116.The next winter the Lacedaemonians intended to invade the Argive
territory, but arriving at the frontier found the sacrifices for
crossing unfavorable, and went back again.This intention of theirs gave the Argives suspicions of certain of
their fellow-citizens, some of whom they arrested; others, however, escaped them.
About the same time the Melians again took another part of the Athenian
lines which were but feebly garrisoned.
Reinforcements afterwards arriving from Athens in consequence, under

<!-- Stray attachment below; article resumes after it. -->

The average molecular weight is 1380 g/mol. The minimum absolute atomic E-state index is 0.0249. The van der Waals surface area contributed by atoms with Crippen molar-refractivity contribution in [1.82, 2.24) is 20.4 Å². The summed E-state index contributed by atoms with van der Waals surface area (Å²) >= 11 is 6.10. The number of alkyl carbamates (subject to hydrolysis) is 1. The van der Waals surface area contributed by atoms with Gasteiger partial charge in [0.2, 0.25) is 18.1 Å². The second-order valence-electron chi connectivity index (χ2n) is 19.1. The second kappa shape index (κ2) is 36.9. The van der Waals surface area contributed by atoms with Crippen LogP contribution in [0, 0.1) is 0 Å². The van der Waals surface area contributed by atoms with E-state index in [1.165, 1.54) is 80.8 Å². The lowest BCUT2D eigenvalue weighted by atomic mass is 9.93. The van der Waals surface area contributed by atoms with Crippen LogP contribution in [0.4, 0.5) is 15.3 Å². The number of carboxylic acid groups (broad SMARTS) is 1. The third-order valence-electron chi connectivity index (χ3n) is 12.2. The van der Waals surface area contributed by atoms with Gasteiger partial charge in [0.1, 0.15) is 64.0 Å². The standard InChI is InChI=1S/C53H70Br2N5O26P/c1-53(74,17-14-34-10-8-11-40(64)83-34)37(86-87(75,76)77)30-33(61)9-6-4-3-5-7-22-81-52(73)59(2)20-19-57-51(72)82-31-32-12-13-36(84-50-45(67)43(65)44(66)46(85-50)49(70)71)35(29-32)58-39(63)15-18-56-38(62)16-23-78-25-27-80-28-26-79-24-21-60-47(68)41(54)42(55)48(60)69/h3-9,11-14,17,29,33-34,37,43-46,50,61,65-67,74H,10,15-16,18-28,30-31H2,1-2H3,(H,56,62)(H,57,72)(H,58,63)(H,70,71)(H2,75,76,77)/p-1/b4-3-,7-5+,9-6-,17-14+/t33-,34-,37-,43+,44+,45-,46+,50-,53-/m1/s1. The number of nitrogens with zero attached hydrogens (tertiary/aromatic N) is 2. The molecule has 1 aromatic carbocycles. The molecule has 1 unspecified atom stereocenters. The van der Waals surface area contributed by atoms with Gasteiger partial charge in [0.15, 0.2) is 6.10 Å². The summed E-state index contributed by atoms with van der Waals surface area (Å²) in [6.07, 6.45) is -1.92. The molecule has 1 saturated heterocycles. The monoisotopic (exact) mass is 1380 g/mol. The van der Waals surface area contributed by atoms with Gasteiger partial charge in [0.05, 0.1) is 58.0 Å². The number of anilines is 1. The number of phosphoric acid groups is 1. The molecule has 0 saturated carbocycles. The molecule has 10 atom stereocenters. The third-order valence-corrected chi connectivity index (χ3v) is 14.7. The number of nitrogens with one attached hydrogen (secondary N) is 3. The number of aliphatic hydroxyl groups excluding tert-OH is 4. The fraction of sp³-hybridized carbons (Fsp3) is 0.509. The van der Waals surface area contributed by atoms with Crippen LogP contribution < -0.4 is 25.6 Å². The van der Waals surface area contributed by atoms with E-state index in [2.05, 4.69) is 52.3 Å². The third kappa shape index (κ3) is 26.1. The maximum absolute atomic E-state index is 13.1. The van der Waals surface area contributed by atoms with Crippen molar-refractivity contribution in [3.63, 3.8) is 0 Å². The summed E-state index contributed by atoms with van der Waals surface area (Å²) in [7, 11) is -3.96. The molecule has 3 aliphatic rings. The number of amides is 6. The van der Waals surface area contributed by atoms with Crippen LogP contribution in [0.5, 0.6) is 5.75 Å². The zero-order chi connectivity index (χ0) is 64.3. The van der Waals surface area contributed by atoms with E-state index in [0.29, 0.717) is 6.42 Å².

the command of Philocrates, son of Demeas, the siege was now pressed
vigorously; and some treachery taking place inside, the Melians surrendered at
discretion to the Athenians,
who put to death all the grown men whom they took, and sold the women
and children for slaves, and subsequently sent out five hundred
colonists and inhabited the place themselves.
Thucydides. The Peloponnesian War. London, J. M. Dent; New York, E. P. Dutton. 1910.
An XML version of this text is available for download,
with the additional restriction that you offer Perseus any modifications you make. Perseus provides credit for all accepted
changes, storing new additions in a versioning system.